Saturday, March 15, 2014

Cold Molasses

Last night I didn't sleep. At all. But, just to make sure I didn't get too bored with lying in bed, I did get to experience the nausea/abdominal whatnot side effect, which combination has put an end to any plans to stick with the meds today. It's back to the doctor on Monday to get the prescription changed, and back to "normal," which is decidedly not normal, though I never realized how much so until I was on the med yesterday.

And my big takeaway from that was: if that was really what neurotypicality is like, so many things make sense now that never did before, it's startling that I've even been walking around on the same planet as everybody else all this time. For instance, I *get it* now about why people look at my weight and think, there must be something wrong emotionally, or with self-discipline, or with *something* because, if my brain chemistry was "normally" like it was on that drug, being thin would be easy. For people who have that chemistry, I understand now how you do it. And the difference between that and my "normal"... I might as well be trying to fly by flapping my arms as to maintain a healthy weight. I understand now why I fail, why every pound that has ever come off has been such a desperate achievement, why every one that went back on was completely out of control. Yesterday I experienced the absence of the Rampaging Stim-Monster in my head, the thing that NEEDED ALL THE FOOD, that could not see food without absolutely fixating on it, even food I don't especially like, and that could hold onto that obsessive need for weeks at a time, until it was satisfied, at which point it would immediately want more. The RSM could occupy every stray moment and dominate every spare thought, it is a relentless onslaught of desperate impulses, and I have spent half my appointed years alternately fighting and appeasing it, but I had never realized just how loud it was until it was gone. Living with that and not getting fat would be an achievement on par with living under a waterfall and not getting wet.

Gertrude Stein once said of someone hardly anybody today has heard of that "he had the syrup, but it wouldn't pour." I think that's the best way of describing this way of moving through life. It is living in broken loops, where the handle and the spout are on the same side of the bottle. One of the questions I have been trying to answer to my own satisfaction has been where and how the bar gets set on "typical". If I am different, is that difference really so maladaptive that it has to be corrected? Is the answer really to medicate me, or would there not be more value in expanding our ideas about how we value abilities and differences? Yesterday answered many of those questions. We cannot remember the man who never wrote a novel, no matter what Gertrude Stein said about him. The syrup must pour to be of value.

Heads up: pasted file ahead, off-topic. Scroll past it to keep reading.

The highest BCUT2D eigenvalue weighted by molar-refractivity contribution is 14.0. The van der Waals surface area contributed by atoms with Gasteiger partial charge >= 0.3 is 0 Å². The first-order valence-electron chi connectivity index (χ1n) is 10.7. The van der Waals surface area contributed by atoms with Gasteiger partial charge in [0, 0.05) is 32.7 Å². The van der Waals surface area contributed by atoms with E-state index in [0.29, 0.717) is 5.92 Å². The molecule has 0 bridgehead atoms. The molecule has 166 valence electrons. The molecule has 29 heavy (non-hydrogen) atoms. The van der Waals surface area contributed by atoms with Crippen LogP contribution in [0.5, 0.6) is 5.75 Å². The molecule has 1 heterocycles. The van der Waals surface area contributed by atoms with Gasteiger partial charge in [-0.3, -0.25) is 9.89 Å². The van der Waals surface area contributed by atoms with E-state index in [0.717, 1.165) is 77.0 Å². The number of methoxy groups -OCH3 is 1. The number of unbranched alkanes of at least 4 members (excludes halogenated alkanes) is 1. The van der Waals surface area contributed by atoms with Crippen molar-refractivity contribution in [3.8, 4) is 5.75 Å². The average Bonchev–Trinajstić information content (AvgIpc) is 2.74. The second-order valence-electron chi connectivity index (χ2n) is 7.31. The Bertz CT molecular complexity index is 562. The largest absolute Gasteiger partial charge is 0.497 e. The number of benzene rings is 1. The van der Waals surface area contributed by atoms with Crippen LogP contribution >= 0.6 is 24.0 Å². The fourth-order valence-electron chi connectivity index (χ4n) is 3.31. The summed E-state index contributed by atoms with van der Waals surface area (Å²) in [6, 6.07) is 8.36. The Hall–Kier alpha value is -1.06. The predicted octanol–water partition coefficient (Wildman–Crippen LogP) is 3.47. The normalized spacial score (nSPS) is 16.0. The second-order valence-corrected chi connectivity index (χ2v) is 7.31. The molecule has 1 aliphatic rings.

I had a cousin, Shari, who very sadly passed away when she was just eighteen of an overdose from a treatment for her juvenile arthritis. She was only seven months my senior and we were in the same grade, and, for one year, in the same school. Shari moved slowly, deliberately, carefully - I don't suppose anyone reading this has seen what juvenile arthritis can do, and to me, because Shari had it, it was fairly normal. It is only when I look back on it now, I see the tragedy and the pain of it. But when we were both sixteen, I envied Shari. I envied her the deliberateness of her motion, the way every step she took was placed correctly and with care. I envied her the civilization of her manner. Shari raised finches and turned work in on time and, very unlike me, was on the Honor Roll. Also unlike me, Shari graduated from high school with college acceptance letters in hand. She was going to be a medical researcher and spend her life looking for a cure for the disease which had crippled her and which I had envied her, because it seemed then to be one of the secret keys to being careful, and deliberate, and to containing the wild energy I could not harness.

There is not a doubt in my mind that Shari, had she lived, would have moved - slowly, carefully, and without a step wrong - through academia and into medicine, and that she would have made solid, valuable contributions to the advancement of human health and happiness. Instead, twenty four years ago, in January, Shari died.

I do not demand that there be a rational order to the universe; I do not question the value of infinite possibilities even though many of those possibilities, like the loss of Shari and all she might have been and done, are rotten wastes. Over and again, for the last twenty-four years, I have thought of her, and of my life since she has been gone, and I have felt the same sick feeling of rotten waste about my life as I do about her death.

I have the syrup; it will not pour.

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